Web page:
Professor Dr. K. L. Bhatia
Without prejudice, the decision of the Hon’ble High Court of Jammu and Kashmir in Ashok Kumar v. State of J&K (9 October 2015) has some infirmities because it’s overreach and encouragement to pleas on Articles 370, 35-A of the Constitution of India and Constitutional (Application to Jammu and Kashmir) Order, 1954. The controversy raised in this case is succinctly crystallised: “Whether in light of the Apex Court judgment in Indra Sawhney v. Union of India, 1992, which prohibits reservation in matters of promotion, provisions of J&K Reservation Act, 2004 and the Rules framed thereunder can be enforced in the absence of the applicability of Article 16(4A) of the Constitution of India to the State of J&K?” Should the pleas other than the controversy be insisted on delusive exactness?
The first infirmity is reference to the Government of India Act, 1935 and the Indian Independence Act, 1947. Both these legislations are no more on the statutory books of India since they stand repealed under Article 395 of the Constitution of India from the date of adoption and enactment (26 November 1949) and enforcement (26 January 1950) of the Constitution of India. Constitution of J&K was adopted on 17 November 1956, signed by the Members of the J&K Constituent Assembly on 19 November 1956 and came into force on 26 January 1957 and resolutely mentioned that accession of the State with the Union of India was final, irrevocable, immutable and irreversible and the State is an integral part of the Union of India in its Preamble and Section 3. Constitutional (Application to Jammu and Kashmir) Order 1954 mentioned “Omitted” against Article 395 in its application to the State which could be interpreted as ‘Omitted’ in its application to J&K, meaning thereby that 1935 and 1947 Acts “Omitted” in application to J&K. In my humble submission, the plea and entertainment could have been impermissible because of its otherwise permutation and combination like going back to pre-1947 position which seems to be unfortunate. What Article 35-A, added by Constitutional (Application to Jammu and Kashmir) 1954, has to do with ‘reservation in promotion’? Article 35-A is subjudice and itself is debatable on the important questions of constitutional law vis-a-vis basic structure.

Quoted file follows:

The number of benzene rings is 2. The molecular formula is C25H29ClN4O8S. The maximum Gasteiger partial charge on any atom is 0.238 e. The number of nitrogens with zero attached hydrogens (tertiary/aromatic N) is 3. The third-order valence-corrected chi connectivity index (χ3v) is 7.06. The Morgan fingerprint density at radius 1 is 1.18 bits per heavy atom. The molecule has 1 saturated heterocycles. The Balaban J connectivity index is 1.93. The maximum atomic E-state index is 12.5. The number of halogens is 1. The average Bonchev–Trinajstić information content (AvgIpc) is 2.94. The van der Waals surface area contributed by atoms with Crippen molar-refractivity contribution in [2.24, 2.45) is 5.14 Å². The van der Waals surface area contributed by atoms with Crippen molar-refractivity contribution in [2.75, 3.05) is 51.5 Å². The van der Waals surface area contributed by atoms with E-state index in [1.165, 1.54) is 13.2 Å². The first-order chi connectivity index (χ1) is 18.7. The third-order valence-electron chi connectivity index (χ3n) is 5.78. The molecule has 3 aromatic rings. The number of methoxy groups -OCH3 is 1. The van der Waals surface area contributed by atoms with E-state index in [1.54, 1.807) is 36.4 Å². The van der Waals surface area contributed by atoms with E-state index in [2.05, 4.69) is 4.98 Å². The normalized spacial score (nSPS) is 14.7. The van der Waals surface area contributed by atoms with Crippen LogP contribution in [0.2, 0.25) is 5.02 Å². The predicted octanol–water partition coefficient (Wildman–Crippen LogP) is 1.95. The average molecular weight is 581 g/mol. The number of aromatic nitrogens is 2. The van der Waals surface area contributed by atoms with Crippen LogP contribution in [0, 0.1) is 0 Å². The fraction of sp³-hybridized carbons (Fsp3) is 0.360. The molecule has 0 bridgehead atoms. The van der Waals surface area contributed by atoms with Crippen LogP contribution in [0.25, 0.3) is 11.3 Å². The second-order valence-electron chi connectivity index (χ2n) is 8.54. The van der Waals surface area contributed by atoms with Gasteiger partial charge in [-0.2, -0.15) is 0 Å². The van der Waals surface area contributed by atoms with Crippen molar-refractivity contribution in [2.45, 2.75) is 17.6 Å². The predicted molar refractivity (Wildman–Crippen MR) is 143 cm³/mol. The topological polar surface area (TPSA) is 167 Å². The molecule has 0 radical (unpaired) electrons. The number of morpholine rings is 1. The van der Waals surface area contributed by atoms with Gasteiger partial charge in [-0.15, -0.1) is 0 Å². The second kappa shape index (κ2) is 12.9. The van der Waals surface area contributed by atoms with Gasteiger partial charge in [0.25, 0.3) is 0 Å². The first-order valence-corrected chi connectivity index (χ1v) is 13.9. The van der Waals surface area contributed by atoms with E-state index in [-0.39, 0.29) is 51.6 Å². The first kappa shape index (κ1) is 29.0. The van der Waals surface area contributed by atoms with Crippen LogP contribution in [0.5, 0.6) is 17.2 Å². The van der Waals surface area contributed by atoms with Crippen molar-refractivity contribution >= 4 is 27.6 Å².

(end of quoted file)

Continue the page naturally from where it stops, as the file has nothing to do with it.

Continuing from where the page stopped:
Prolific plea on “Instrument of Accession” is the second infirmity. Accession of the State with the Union of India is decisive and any plea or argument or presentation on it is not tantamount within the framework and structure of the Constitution, because, in the words of Dr. B. R. Ambedkar, on the floor of the Constituent Assembly of India, the Instrument of Accession shall hereinafter be a matter of past history. And, past history is dead inasmuch as deadwood and, therefore, any reference to it after the adoption and commencement of the Constitution of India shall not be encouraged to be reopened on any forum including the higher judiciary in national interest. Besides, there is a basic difference between accession and merger. Accession is in case of a princely State with the sovereignty of the Union of India; merger and acquisition is the consequence of an agreement that happens in case of a company with another company under the Companies Act and any reference to it shall be against unity and integrity of the Indian Nation. Unity and integrity of the Union of India is the basic structure of organic federalism where the States are on each other and not independent from each other and strive to promote amity and mutual respect for each other for the development and progress of Indian Nation.